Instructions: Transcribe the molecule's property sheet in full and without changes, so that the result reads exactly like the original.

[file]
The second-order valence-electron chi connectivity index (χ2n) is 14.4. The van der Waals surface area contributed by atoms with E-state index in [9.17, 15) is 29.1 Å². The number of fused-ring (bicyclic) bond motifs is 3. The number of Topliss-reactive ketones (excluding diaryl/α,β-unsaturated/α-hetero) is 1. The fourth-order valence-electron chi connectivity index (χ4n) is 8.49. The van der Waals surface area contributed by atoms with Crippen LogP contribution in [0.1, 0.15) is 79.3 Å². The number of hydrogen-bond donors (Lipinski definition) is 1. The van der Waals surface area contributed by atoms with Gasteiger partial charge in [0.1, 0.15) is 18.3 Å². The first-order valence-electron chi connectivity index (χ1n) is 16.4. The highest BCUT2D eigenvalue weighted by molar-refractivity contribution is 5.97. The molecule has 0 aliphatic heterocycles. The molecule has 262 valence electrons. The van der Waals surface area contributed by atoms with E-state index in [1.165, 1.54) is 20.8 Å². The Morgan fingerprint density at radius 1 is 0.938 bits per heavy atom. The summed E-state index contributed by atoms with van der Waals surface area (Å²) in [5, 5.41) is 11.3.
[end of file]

The second-order valence-electron chi connectivity index (χ2n) is 14.4. The van der Waals surface area contributed by atoms with E-state index in [9.17, 15) is 29.1 Å². The number of fused-ring (bicyclic) bond motifs is 3. The number of Topliss-reactive ketones (excluding diaryl/α,β-unsaturated/α-hetero) is 1. The fourth-order valence-electron chi connectivity index (χ4n) is 8.49. The van der Waals surface area contributed by atoms with Crippen LogP contribution in [0.1, 0.15) is 79.3 Å². The number of hydrogen-bond donors (Lipinski definition) is 1. The van der Waals surface area contributed by atoms with Gasteiger partial charge in [0.1, 0.15) is 18.3 Å². The first-order valence-electron chi connectivity index (χ1n) is 16.4. The highest BCUT2D eigenvalue weighted by molar-refractivity contribution is 5.97. The molecule has 0 aliphatic heterocycles. The molecule has 262 valence electrons. The van der Waals surface area contributed by atoms with E-state index in [1.165, 1.54) is 20.8 Å². The Morgan fingerprint density at radius 1 is 0.938 bits per heavy atom. The summed E-state index contributed by atoms with van der Waals surface area (Å²) in [5, 5.41) is 11.3.